March Reads

Wednesday, March 29, 2017

Book 10:
"I See You" by Clare Mackintosh
Plot: Zoe Walker takes the same route to work every day, going to the same train station and the same platform, sitting in the same seat. One day, she sees a picture of herself in the classified ads, along with a phone number and a website, The next day, it's a different woman's photo. And a different one after that. Each day, it's a different woman, and Zoe realizes that it might not be a coincidence, because they've all become victims of increasingly violent crimes. Has someone been watching Zoe? Could she be the next target?

Thoughts: The concept of this one is what drew me in. It's really creepy. I checked it out from the library two days after I heard about it. Unfortunately, it turned out to be slow-moving and predictable, at least for me. If you're a fan of the genre, it's worth a read, but if you want a good mystery, it might not be the best choice.

Rating: 2/5

Book 11:
"One True Loves" by Taylor Jenkins Reid
Plot: Emma Blair couldn't be happier. She's married her high school sweetheart Jesse, and has built a life with him full of new experiences and adventures. Then, a year after their wedding, Jesse leaves for a trip on a helicopter, and it goes missing. Emma, devastated, quits her job and moves back home. She grieves. Eventually, she is able to put herself back together again. She meets a man who makes her happy again. The two get engaged, and it's Emma's second chance at happiness – until she gets a phone call that Jesse is alive. He's been found, and he's coming home.

Thoughts: With this being a romance book, I was surprised how much I enjoyed it. If you're a fan of the genre, you'll probably love it. If you're not, don't rule it out. It's not just a sappy love story. It's about how the people and events in our lives make us who we are.
I throw myself back down onto my pillows, covering my face with my hands, wondering if I will ever feel only one emotion again in my life. Because lately it's happiness and fear, joy and sorrow, guilt and validation. It is not simply happiness. Simply fear. Simply joy. Simply sorrow."
Rating: 4/5

Book 12:
"On Fire: The 7 Choices To Ignite A Radically Inspired Life"
by John O'Leary
Plot: As a nine-year-old with burns on one hundred percent of his body due to a house fire, John O'Leary was not expected to make it through the night. Not only did he survive, he's now openly shared his story – the highs, the lows, the heroes, and the unexpected encounters. With honesty and frankness, O'Leary shares the seven choices we all need to make in order to live our best lives.

Thoughts: I loved this book. It was a great balance between storytelling and teaching, without being preachy, reading about O'Leary's life and in turn being inspired to make the most of my own.
Gratitude leads not only toward a heart that is thankful for what you have, but grants you the courage and determination to move through any adversity you face."
Rating: 4/5

Book 13:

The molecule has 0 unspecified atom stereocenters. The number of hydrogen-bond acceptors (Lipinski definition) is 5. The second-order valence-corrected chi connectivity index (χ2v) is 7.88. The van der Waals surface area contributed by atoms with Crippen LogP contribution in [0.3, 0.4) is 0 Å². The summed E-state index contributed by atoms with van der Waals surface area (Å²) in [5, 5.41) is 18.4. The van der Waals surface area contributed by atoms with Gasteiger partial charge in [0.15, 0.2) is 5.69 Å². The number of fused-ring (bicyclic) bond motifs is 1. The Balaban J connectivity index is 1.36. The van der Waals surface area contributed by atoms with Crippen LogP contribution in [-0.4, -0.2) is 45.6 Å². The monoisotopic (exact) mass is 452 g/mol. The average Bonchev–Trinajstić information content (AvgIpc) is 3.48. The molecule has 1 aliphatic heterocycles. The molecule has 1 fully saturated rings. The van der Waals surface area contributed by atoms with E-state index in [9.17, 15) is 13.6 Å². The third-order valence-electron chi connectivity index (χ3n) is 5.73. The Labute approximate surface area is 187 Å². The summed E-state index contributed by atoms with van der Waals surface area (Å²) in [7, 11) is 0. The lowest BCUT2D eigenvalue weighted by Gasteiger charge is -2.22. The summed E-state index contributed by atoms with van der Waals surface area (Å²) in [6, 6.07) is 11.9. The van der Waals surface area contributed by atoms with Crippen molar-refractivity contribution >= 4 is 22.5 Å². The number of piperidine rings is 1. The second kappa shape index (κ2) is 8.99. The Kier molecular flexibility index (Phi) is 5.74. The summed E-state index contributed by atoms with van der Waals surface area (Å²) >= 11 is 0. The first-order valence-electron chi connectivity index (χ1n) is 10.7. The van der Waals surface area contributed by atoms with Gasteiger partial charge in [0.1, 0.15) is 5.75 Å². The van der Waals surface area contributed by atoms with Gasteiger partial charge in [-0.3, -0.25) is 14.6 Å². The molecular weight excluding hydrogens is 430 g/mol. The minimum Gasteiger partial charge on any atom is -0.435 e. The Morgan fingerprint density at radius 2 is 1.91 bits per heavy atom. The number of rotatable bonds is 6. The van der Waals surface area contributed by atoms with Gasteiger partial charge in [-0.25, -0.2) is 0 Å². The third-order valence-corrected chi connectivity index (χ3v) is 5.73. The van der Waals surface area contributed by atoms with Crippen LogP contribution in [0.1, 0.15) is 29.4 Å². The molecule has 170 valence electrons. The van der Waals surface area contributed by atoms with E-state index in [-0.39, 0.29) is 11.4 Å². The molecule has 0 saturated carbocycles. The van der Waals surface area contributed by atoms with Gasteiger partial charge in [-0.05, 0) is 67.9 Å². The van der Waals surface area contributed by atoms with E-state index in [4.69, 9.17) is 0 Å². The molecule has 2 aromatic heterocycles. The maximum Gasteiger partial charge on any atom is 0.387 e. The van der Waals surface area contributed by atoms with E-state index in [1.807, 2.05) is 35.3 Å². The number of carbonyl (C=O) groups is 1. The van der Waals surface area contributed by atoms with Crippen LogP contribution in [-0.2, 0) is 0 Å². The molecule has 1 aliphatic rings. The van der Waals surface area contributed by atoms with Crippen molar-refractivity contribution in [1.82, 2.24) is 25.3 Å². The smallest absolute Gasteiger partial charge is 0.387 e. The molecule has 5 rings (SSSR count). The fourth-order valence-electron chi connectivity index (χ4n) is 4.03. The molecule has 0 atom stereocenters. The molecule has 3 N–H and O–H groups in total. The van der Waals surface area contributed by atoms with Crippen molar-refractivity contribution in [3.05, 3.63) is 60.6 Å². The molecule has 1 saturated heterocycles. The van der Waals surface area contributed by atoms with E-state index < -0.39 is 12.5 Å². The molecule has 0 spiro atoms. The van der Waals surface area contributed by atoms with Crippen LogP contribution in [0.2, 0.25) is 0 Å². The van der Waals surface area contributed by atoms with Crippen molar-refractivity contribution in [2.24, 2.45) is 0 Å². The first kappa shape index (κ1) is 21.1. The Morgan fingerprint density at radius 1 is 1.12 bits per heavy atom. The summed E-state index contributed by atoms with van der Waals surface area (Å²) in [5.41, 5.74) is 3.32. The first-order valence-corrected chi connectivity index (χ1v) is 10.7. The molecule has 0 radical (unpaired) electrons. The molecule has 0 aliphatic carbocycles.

"So Sad Today" by Melissa Broder
Plot: "So Sad Today" is a collection of essays by Melissa Broder, the voice behind the Twitter handle @sosadtoday. Broder has always struggled with anxiety, and in 2012, she created the then-anonymous Twitter feed to use as an outlet, posting her true and honest (and sometimes dark) feelings. Her book takes it a little deeper, exploring and elaborating on thoughts about sex, addiction, anxiety, life, and death.

Thoughts: My low rating probably has more to do with me than the book itself, because people seem to love this book. I guess it's just not my taste, or I couldn't relate to it enough. The writing isn't bad (vulgar at times, but not bad), and some of the essays are pretty powerful. There were parts that even made me laugh ("The ocean gives me performance anxiety about being at peace."). I feel kinda bad giving such a vulnerable, brave book a lower rating, but like I said, it's just not for me.

Rating: 2/5

Book 14:
"Shrill" by Lindy West
Plot: Today's society favors thin, quiet, unresisting women. Lindy West is not those things. From a shy childhood to an empowered adulthood, West shares what she's learned along the way. A bit from the summary on Goodreads is actually too good to leave out: "With inimitable good humor, vulnerability, and boundless charm, Lindy boldly shares how to survive in a world where not all stories are created equal and not all bodies are treated with equal respect, and how to weather hatred, loneliness, harassment, and loss--and walk away laughing." 

Thoughts: It's rare that a book will actually make me laugh out loud, but Lindy West did it. Not only is it funny, but it was also really eye-opening. In addressing topics like rape jokes and Internet trolls, West makes some very good points that you can't help but nod along to.
You can't advocate for yourself if you won't admit what you are."
Rating: 4/5

Book 15:
"The Couple Next Door" by Shari Lapena
Plot: Anne and Marco are attending a dinner party with the neighbors next door. They decide to leave their six-month-old daughter at home; the neighbors aren't fond of the fussing, they'll have the baby monitor with them, and they'll check on her every half hour. All goes well until Anne and Marco come home and find that their baby is missing.

Thoughts: First off, I want to say that for a while I thought the book cover was black with some sort of orange light on the sides. Eventually I realized it's the silhouette of a woman's head, and now it creeps me the hell out whenever I look at it. Anyway, this book was great. There are so many twists, you're left guessing until the very end. I strongly recommend it to any fans of suspense/thriller/mystery.

Rating: 5/5

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